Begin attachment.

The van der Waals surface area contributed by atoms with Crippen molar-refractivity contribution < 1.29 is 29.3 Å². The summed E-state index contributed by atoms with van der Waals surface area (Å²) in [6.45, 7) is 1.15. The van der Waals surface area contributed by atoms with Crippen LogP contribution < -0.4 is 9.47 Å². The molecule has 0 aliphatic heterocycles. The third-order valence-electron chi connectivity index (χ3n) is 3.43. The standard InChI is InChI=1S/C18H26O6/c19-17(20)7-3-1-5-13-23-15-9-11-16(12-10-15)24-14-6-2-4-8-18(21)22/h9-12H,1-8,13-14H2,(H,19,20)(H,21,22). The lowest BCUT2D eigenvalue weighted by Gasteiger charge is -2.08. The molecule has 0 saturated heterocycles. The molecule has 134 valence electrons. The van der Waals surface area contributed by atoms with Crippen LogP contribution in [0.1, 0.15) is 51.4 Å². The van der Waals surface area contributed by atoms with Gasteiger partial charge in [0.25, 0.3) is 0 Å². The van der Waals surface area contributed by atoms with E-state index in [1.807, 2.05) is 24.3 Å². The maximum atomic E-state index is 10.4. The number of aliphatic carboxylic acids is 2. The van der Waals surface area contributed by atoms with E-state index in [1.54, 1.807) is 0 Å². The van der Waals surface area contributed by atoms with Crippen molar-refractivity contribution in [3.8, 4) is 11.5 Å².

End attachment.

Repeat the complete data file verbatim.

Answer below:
The van der Waals surface area contributed by atoms with Crippen molar-refractivity contribution < 1.29 is 29.3 Å². The summed E-state index contributed by atoms with van der Waals surface area (Å²) in [6.45, 7) is 1.15. The van der Waals surface area contributed by atoms with Crippen LogP contribution < -0.4 is 9.47 Å². The molecule has 0 aliphatic heterocycles. The third-order valence-electron chi connectivity index (χ3n) is 3.43. The standard InChI is InChI=1S/C18H26O6/c19-17(20)7-3-1-5-13-23-15-9-11-16(12-10-15)24-14-6-2-4-8-18(21)22/h9-12H,1-8,13-14H2,(H,19,20)(H,21,22). The lowest BCUT2D eigenvalue weighted by Gasteiger charge is -2.08. The molecule has 0 saturated heterocycles. The molecule has 134 valence electrons. The van der Waals surface area contributed by atoms with Crippen LogP contribution in [0.1, 0.15) is 51.4 Å². The van der Waals surface area contributed by atoms with Gasteiger partial charge in [0.25, 0.3) is 0 Å². The van der Waals surface area contributed by atoms with E-state index in [1.807, 2.05) is 24.3 Å². The maximum atomic E-state index is 10.4. The number of aliphatic carboxylic acids is 2. The van der Waals surface area contributed by atoms with E-state index in [1.54, 1.807) is 0 Å². The van der Waals surface area contributed by atoms with Crippen molar-refractivity contribution in [3.8, 4) is 11.5 Å².